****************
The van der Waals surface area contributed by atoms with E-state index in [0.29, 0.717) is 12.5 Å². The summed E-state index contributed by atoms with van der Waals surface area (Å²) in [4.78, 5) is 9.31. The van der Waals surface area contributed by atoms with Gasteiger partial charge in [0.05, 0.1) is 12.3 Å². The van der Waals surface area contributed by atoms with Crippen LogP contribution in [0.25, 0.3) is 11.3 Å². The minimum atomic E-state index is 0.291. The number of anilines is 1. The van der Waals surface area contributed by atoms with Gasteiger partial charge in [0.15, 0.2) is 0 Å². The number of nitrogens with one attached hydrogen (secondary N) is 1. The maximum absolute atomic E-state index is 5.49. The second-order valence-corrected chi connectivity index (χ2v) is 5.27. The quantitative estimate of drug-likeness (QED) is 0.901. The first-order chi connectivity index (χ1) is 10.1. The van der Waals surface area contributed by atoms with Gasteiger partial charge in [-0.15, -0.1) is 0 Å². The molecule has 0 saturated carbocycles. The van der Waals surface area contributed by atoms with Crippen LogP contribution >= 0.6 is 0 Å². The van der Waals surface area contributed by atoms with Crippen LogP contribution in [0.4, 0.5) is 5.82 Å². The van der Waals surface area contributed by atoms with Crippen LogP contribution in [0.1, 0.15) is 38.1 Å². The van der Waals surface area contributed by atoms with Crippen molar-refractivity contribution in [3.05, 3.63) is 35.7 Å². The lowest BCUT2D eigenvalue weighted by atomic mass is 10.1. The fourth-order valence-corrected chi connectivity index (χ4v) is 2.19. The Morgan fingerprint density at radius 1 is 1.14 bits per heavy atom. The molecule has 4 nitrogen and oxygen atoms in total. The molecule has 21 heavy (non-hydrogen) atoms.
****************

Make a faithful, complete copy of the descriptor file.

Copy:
The van der Waals surface area contributed by atoms with E-state index in [0.29, 0.717) is 12.5 Å². The summed E-state index contributed by atoms with van der Waals surface area (Å²) in [4.78, 5) is 9.31. The van der Waals surface area contributed by atoms with Gasteiger partial charge in [0.05, 0.1) is 12.3 Å². The van der Waals surface area contributed by atoms with Crippen LogP contribution in [0.25, 0.3) is 11.3 Å². The minimum atomic E-state index is 0.291. The number of anilines is 1. The van der Waals surface area contributed by atoms with Gasteiger partial charge in [0.15, 0.2) is 0 Å². The number of nitrogens with one attached hydrogen (secondary N) is 1. The maximum absolute atomic E-state index is 5.49. The second-order valence-corrected chi connectivity index (χ2v) is 5.27. The quantitative estimate of drug-likeness (QED) is 0.901. The first-order chi connectivity index (χ1) is 10.1. The van der Waals surface area contributed by atoms with Gasteiger partial charge in [-0.15, -0.1) is 0 Å². The molecule has 0 saturated carbocycles. The van der Waals surface area contributed by atoms with Crippen LogP contribution >= 0.6 is 0 Å². The van der Waals surface area contributed by atoms with Crippen LogP contribution in [0.4, 0.5) is 5.82 Å². The van der Waals surface area contributed by atoms with Crippen LogP contribution in [0.1, 0.15) is 38.1 Å². The van der Waals surface area contributed by atoms with Crippen molar-refractivity contribution in [3.05, 3.63) is 35.7 Å². The lowest BCUT2D eigenvalue weighted by atomic mass is 10.1. The fourth-order valence-corrected chi connectivity index (χ4v) is 2.19. The Morgan fingerprint density at radius 1 is 1.14 bits per heavy atom. The molecule has 4 nitrogen and oxygen atoms in total. The molecule has 21 heavy (non-hydrogen) atoms.